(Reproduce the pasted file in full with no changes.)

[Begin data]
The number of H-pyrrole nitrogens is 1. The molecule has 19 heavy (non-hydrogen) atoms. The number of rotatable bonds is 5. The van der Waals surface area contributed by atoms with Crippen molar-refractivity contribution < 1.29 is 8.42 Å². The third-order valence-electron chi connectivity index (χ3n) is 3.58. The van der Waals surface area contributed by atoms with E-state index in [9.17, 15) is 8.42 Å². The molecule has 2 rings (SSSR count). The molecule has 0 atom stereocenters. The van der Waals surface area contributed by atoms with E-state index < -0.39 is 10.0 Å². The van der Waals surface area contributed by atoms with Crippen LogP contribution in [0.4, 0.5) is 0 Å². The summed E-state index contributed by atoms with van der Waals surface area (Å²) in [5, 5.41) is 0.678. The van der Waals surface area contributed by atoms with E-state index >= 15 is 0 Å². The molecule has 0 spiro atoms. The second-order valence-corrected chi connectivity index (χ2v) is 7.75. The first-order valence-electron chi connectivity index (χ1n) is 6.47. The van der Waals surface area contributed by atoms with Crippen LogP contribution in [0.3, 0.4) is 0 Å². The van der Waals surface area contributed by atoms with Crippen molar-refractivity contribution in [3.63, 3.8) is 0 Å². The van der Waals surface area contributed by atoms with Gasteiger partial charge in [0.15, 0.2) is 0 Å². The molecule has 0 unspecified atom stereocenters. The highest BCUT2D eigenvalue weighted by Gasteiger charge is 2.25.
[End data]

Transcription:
The number of H-pyrrole nitrogens is 1. The molecule has 19 heavy (non-hydrogen) atoms. The number of rotatable bonds is 5. The van der Waals surface area contributed by atoms with Crippen molar-refractivity contribution < 1.29 is 8.42 Å². The third-order valence-electron chi connectivity index (χ3n) is 3.58. The van der Waals surface area contributed by atoms with E-state index in [9.17, 15) is 8.42 Å². The molecule has 2 rings (SSSR count). The molecule has 0 atom stereocenters. The van der Waals surface area contributed by atoms with E-state index < -0.39 is 10.0 Å². The van der Waals surface area contributed by atoms with Crippen LogP contribution in [0.4, 0.5) is 0 Å². The summed E-state index contributed by atoms with van der Waals surface area (Å²) in [5, 5.41) is 0.678. The van der Waals surface area contributed by atoms with E-state index >= 15 is 0 Å². The molecule has 0 spiro atoms. The second-order valence-corrected chi connectivity index (χ2v) is 7.75. The first-order valence-electron chi connectivity index (χ1n) is 6.47. The van der Waals surface area contributed by atoms with Crippen LogP contribution in [0.3, 0.4) is 0 Å². The van der Waals surface area contributed by atoms with Crippen molar-refractivity contribution in [3.63, 3.8) is 0 Å². The van der Waals surface area contributed by atoms with Gasteiger partial charge in [0.15, 0.2) is 0 Å². The molecule has 0 unspecified atom stereocenters. The highest BCUT2D eigenvalue weighted by Gasteiger charge is 2.25.